The biggest revelation, however, might have been Tre Williams. After supposed maturity issues prevented him from cracking the defensive end rotation early in the season, he’s begun to see more reps. On Saturday, he looked really, really good. He was around the ball (and/or the quarterback) often. I’ll take it.

3. That seam route sure is sexy

NCAA Football: Idaho at Missouri
Albert O
Denny Medley-USA TODAY Sports

One thing I’ve harped on in recent weeks is that most of Missouri’s receiving weapons are one-trick ponies. Emanuel Hall can go deep. Johnathon Johnson can catch bubble screens and explode if he gets that first block. The tight ends can run the seam route well.

The variety is not yet what it needs to be to become a more well-rounded overall offense, and good defenses will force you out of your single trick eventually. But Mizzou’s tricks have been very, very impressive over the last three games. Hall caught the two bombs against Georgia, and tight end Jason Reese caught a seam-route TD as well.

Against Idaho, the seam route almost couldn’t have worked better against air: Mizzou tight ends caught five passes for 119 yards and Okwuegbunam's three scores.

It’s the first time Okwuegbunam has caught three touchdowns in a game since high school. He’s never scored three in only one quarter, though. [...]

He had a great chance, which is why Lock was surprised the Vandals stuck to their defensive game plan.

“We truly thought that there would maybe be an adjustment to cover the field a little bit more,” Lock said.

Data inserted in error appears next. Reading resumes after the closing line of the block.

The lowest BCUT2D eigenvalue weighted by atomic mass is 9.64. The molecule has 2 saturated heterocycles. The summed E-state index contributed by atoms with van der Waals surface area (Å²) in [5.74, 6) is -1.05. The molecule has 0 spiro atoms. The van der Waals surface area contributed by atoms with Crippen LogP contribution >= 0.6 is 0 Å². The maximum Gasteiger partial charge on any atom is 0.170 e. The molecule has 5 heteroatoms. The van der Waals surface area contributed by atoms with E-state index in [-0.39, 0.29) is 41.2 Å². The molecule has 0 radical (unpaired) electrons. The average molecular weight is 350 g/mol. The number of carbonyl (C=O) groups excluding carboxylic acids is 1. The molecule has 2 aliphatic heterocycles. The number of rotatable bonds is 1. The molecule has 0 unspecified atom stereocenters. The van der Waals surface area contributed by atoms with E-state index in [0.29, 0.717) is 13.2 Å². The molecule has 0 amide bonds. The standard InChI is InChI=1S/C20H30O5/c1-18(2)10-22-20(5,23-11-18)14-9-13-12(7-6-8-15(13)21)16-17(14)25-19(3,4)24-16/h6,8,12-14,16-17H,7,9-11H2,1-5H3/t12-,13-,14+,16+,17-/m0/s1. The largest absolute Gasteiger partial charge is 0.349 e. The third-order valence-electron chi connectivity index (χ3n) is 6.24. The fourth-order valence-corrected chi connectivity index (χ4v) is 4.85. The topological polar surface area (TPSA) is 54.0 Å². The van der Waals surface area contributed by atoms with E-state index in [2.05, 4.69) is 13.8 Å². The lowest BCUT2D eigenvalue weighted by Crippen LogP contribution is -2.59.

It would make sense to adjust and roll a safety over the middle, but it’s also not shocking Idaho didn’t. That would leave Missouri’s speedy outside receivers in single coverage.

“You’ve got to pick your poison there,” Lock said.

4. I see you, defense

For the first time since probably last September, the Missouri defense looked genuinely good on Saturday. Yes, you're supposed to look good when you're far more athletic than your competition. And no, Idaho's offense isn't good. But neither is Missouri State's. Neither is South Carolina's. And Mizzou still managed to allow 74 points and 6 yards per play against those two teams.

Against Idaho, Mizzou allowed just 278 yards at 3.8 yards per play. Take out the Vandals' final garbage-time scoring drive, and those numbers are 208 yards and 3.2 yer play.

  • Idaho went 6-for-17 on third downs — 5-for-5 on a single second-quarter scoring drive and 1-for-12 otherwise.
  • Mizzou recorded 12 tackles for loss, its most since the season opener against Missouri State and its most against FBS competition since the 2015 Arkansas State game (15).
  • Mizzou sacked the QB five times, the most since last year’s Vanderbilt game (six).
  • Idaho went three-and-out six times.

Yes, yes, these are things we should always expect. But we “should” expect a lot of things we don’t actually get. Missouri’s defense looked the part for the first time in forever. We’ll see if the Tigers can do something similar against another outmanned opponent next week in Connecticut.

The “We’ll see” vibe pervades through this entire piece, actually. If Missouri is going to turn things around and legitimately improve down the stretch, it starts with a win like this. But a win like this doesn’t have to mean that. It’s up to Mizzou to prove it means something.

5. The helmets were pretty nice

I still don’t love the “white Block M with gold everything else” combination, but the helmets popped. I’ll admit that much.

NCAA Football: Idaho at Missouri Denny Medley-USA TODAY Sports